|11th Lord of Nagaoka|
|Preceded by||Makino Tadamasa|
|Succeeded by||Makino Tadakuni|
|54th Kyoto Shoshidai|
|Preceded by||Matsudaira Munehide|
|Succeeded by||Inaba Masakuni|
October 22, 1824|
|Died||September 1, 1878(aged 53)|
Makino clan genealogy
The fudai Makino clan originated in 16th century Mikawa province. Their elevation in status by Toyotomi Hideyoshi dates from 1588. They claim descent from Takechiuchi no Sukune, who was a legendary Statesman and lover of the legendary Empress Jingu.
Tadayuki was part of the senior branch of the Makino which was established at Tako Domain in Kōzuke province in 1590; and in 1616, their holdings were moved to Nagamine Domain in Echigo province. From 1618 through 1868, this branch of the Makino remained at Nagaoka Domain (74,000 koku) in Echigo province.
Tadayuki was the 11th-generation head of this senior line of the Makino.
The head of this clan line was ennobled as a "Viscount" in the Meiji period.
During the Boshin War of 1868-1869, the forces from Nagaoka Han fought against Meiji government forces. In this period, Tsuginosuke Kawai (1827–1868), was the military general of the Makino Clan; and today the Tsuginosuke Kawai Memorial Hall is sited in Naga-chô where Kawai’s residence once stood. When Meiji forces took Nagaoka, Kawai withdrew towards Aizu and Sendai along with Makino Tadayuki and other fleeing clan leaders.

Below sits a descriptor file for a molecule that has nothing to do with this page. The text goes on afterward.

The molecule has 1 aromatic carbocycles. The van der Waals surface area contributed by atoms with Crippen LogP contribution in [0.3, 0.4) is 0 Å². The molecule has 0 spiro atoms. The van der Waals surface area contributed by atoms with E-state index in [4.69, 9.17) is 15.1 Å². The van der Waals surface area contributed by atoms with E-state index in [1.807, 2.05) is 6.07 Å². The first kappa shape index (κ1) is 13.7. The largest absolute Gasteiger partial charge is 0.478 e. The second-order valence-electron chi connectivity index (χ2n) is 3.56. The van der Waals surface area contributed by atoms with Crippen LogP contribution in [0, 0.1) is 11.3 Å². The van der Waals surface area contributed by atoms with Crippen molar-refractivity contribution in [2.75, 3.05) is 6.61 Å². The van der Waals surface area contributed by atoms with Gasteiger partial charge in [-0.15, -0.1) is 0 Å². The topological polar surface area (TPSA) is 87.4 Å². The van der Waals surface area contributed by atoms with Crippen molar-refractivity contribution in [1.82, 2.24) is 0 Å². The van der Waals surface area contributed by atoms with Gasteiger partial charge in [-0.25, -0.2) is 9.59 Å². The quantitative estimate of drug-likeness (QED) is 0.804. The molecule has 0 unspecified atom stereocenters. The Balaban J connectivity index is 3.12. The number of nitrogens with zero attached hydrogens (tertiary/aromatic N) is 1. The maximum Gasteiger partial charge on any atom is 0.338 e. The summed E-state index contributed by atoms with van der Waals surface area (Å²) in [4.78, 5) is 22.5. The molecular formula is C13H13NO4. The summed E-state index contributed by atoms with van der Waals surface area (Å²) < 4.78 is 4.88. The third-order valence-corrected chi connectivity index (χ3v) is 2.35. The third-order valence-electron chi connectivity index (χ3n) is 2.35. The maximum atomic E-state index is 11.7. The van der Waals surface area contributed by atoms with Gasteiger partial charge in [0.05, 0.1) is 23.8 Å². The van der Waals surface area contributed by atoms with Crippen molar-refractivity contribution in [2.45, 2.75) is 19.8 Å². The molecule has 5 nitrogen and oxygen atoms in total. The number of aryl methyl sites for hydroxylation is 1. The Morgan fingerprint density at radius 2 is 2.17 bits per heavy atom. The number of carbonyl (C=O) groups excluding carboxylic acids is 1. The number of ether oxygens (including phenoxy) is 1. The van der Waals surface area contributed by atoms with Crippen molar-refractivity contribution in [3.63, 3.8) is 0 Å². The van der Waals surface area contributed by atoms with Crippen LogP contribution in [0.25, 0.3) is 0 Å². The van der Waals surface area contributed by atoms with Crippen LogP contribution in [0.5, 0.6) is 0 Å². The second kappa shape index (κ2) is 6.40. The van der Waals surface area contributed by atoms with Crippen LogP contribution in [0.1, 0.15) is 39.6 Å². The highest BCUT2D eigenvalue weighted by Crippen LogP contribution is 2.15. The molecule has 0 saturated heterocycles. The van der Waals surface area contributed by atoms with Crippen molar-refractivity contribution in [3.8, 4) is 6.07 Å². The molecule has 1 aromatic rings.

- Meyer, Eva-Maria. "Gouverneure von Kyôto in der Edo-Zeit." Universität Tübingen (in German).
- Alpert, Georges. (1888). Ancien Japon, p. 70.
- Papinot, Jacques. (2003) Nobiliare du Japon -- Makino, p. 29; Papinot, Jacques Edmond Joseph. (1906). Dictionnaire d’histoire et de géographie du Japon. (in French/German). Cite error: Invalid
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- Brasch, Kurt. (1872). "Japanischer Volksglaube," Mitteilungen der deutschen Gesellschaft für Natur- und Völkerkunde Ostasiens, p. 56. (in German)
- Guth, Christine. "Book Revies: Japan's Hidden History: Korean Impact on Japanese Culture by Jon Carter Covell and Alan Covell," Numen. 33:1, 178-179 (June 1986).
- "A New Historic Landmark: The Tsuginosuke Kawai Memorial Hall," Konichiwa Nagaoka, Vol. 188 (January 2007), p. 2.
- Appert, Georges and H. Kinoshita. (1888). Ancien Japon. Tokyo: Imprimerie Kokubunsha.
- Meyer, Eva-Maria. (1999). Japans Kaiserhof in de Edo-Zeit: Unter besonderer Berücksichtigung der Jahre 1846 bis 1867. Münster: Tagenbuch. ISBN 3-8258-3939-7
- Papinot, Jacques Edmund Joseph. (1906) Dictionnaire d'histoire et de géographie du japon. Tokyo: Librarie Sansaisha...Click link for digitized 1906 Nobiliaire du japon (2003)
- Sasaki Suguru. (2002). Boshin sensō: haisha no Meiji ishin. Tokyo: Chūōkōron-shinsha.
- National Archives of Japan ... Nagaoka Castle (1644)
|11th Lord of Nagaoka
|54th Kyoto Shoshidai